Maddi Terry, GBP Student
There are only a handful of books that resonate with individuals regardless of the time period, content, or genre. These famous works of art are seen to outlast shifts in culture and societal norms, changes the composition of our nature as humans, and even what we value as a community of human beings. Often times the author of the book is the source of the fame and success, but sometimes the book is so well written, so diverse in nature, that it is able to resonate with individuals over a wide span of time. From Moby Dick to The Great Gatsby, from Hamlet to The Odyssey, these works span a wide range of genres.
(Image from Black History 101.)
Among this great collection of books is Harriet Beecher Stowe’s Uncle Tom’s Cabin, a story written in the 1850s about slavery in the South and Stowe’s perception of the slave industry. Unlike the majority of people of her time, Stowe was against slavery and the ideas that it stood for and was willing to publicly share her opinion. Being a woman in a time when women were financially and socially powerless under men, it was unusual for Stowe to publish a book, nevertheless go against one of the most prosperous industries in our nation’s history.
As we read and discuss the book as a class, we have begun to uncover the many controversial topics that make this book so well known. One aspect of the novel that stood out to the class was the way Stowe narrates the story by interweaving third person and second person voice. For example, when the author is writing about a slave named Eliza having her child taken away from her Stowe relates this idea to the reader by saying: “...such tears, woman, as you shed when you heard the cries of your dying babe. For, sir, he was a man,—and you are but another man. And, woman, though dressed in silk and jewels, you are but a woman, and, in life's great straits and mighty griefs, ye feel but one sorrow!” (Stowe 103). The use of second person creates a bond between the reader and the slave characters that was not found in any other published book at the time.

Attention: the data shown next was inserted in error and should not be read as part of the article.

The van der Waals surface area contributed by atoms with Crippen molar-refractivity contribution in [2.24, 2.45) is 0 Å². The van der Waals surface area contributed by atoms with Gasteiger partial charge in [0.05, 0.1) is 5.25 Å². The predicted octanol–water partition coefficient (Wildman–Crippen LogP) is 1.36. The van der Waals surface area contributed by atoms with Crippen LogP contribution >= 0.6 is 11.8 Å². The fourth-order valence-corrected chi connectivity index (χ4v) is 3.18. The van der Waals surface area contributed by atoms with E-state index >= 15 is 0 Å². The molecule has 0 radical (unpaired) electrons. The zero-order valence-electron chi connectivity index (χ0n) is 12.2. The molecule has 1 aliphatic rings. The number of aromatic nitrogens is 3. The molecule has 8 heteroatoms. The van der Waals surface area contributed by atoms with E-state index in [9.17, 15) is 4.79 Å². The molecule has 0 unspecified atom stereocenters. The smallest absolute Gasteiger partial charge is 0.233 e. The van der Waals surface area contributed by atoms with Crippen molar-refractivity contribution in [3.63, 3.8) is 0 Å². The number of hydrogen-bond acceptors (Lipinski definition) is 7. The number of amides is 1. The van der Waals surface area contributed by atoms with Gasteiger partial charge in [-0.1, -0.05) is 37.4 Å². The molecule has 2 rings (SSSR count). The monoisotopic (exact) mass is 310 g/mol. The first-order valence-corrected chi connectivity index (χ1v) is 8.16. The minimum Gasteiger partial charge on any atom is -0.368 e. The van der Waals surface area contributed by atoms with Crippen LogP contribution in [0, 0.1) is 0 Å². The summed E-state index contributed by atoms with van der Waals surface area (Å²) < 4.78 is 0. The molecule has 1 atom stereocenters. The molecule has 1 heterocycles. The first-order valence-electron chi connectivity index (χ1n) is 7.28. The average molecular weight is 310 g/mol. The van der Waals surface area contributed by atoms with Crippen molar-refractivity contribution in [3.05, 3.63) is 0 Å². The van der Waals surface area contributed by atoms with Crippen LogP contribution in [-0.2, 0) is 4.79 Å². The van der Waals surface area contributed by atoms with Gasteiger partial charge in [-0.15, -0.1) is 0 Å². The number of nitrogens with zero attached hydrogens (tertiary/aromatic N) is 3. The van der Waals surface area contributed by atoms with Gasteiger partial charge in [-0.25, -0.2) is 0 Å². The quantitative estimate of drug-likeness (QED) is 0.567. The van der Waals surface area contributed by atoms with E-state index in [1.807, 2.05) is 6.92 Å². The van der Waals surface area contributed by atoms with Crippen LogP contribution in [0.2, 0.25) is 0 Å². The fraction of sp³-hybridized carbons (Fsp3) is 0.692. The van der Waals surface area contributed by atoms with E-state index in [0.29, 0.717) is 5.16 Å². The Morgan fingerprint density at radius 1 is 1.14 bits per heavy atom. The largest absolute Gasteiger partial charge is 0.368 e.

Another major idea that we have identified throughout the book is that Stowe uses Christianity and faith in God to connect the reader and the characters, similarly to how she uses second person. The significance in this connection between the two communities is that it merges the gap between the white and the black people in the story and puts the white slave masters in the slaves’ shoes. For example, the character Eva stands as a icon for an angel that sees the good in people despite their race. When talking about a slave to her aunt Eva says, “But, mamma, isn't God her father, as much as ours? Isn't Jesus her Saviour?” (Stowe 773). During our group discussions we were able to come to the conclusion that Stowe purposefully uses a young, white character to be able to relate more to the readers. By having the white child say that the two races share the same God it relates to the reader while challenging the general opinion of slavery.
Uncle Tom’s Cabin has helped us to understand the views of white people at the time of slavery, and has showed us how the beginning of the end of the slave industry was sparked.
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